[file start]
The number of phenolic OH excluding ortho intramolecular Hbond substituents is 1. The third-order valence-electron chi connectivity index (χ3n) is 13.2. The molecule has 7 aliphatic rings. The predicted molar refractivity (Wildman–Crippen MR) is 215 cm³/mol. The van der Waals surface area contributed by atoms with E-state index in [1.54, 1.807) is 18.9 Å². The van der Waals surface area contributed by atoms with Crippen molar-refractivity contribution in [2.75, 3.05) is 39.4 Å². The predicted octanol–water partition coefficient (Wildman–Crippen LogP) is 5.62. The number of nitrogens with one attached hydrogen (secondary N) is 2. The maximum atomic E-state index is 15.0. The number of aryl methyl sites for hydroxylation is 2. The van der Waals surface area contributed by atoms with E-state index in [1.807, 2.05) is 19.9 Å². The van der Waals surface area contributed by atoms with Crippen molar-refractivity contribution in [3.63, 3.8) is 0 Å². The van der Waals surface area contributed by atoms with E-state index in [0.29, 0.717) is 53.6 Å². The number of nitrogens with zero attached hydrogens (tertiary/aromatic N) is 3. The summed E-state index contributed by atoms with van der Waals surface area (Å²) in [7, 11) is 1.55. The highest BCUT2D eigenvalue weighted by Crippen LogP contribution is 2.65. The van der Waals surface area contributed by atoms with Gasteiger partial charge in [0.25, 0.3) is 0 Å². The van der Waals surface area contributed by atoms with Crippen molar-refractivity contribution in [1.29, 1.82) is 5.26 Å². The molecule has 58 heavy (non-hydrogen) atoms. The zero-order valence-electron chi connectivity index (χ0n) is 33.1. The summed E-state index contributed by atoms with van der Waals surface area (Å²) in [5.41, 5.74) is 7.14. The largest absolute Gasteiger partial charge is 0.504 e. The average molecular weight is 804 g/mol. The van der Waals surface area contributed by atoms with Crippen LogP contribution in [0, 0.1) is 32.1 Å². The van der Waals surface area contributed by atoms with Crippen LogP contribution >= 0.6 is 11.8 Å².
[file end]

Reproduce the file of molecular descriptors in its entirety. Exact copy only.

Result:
The number of phenolic OH excluding ortho intramolecular Hbond substituents is 1. The third-order valence-electron chi connectivity index (χ3n) is 13.2. The molecule has 7 aliphatic rings. The predicted molar refractivity (Wildman–Crippen MR) is 215 cm³/mol. The van der Waals surface area contributed by atoms with E-state index in [1.54, 1.807) is 18.9 Å². The van der Waals surface area contributed by atoms with Crippen molar-refractivity contribution in [2.75, 3.05) is 39.4 Å². The predicted octanol–water partition coefficient (Wildman–Crippen LogP) is 5.62. The number of nitrogens with one attached hydrogen (secondary N) is 2. The maximum atomic E-state index is 15.0. The number of aryl methyl sites for hydroxylation is 2. The van der Waals surface area contributed by atoms with E-state index in [1.807, 2.05) is 19.9 Å². The van der Waals surface area contributed by atoms with Crippen molar-refractivity contribution in [3.63, 3.8) is 0 Å². The van der Waals surface area contributed by atoms with E-state index in [0.29, 0.717) is 53.6 Å². The number of nitrogens with zero attached hydrogens (tertiary/aromatic N) is 3. The summed E-state index contributed by atoms with van der Waals surface area (Å²) in [7, 11) is 1.55. The highest BCUT2D eigenvalue weighted by Crippen LogP contribution is 2.65. The van der Waals surface area contributed by atoms with Gasteiger partial charge in [0.25, 0.3) is 0 Å². The van der Waals surface area contributed by atoms with Crippen molar-refractivity contribution in [1.29, 1.82) is 5.26 Å². The molecule has 58 heavy (non-hydrogen) atoms. The zero-order valence-electron chi connectivity index (χ0n) is 33.1. The summed E-state index contributed by atoms with van der Waals surface area (Å²) in [5.41, 5.74) is 7.14. The largest absolute Gasteiger partial charge is 0.504 e. The average molecular weight is 804 g/mol. The van der Waals surface area contributed by atoms with Crippen LogP contribution in [0, 0.1) is 32.1 Å². The van der Waals surface area contributed by atoms with Crippen LogP contribution >= 0.6 is 11.8 Å².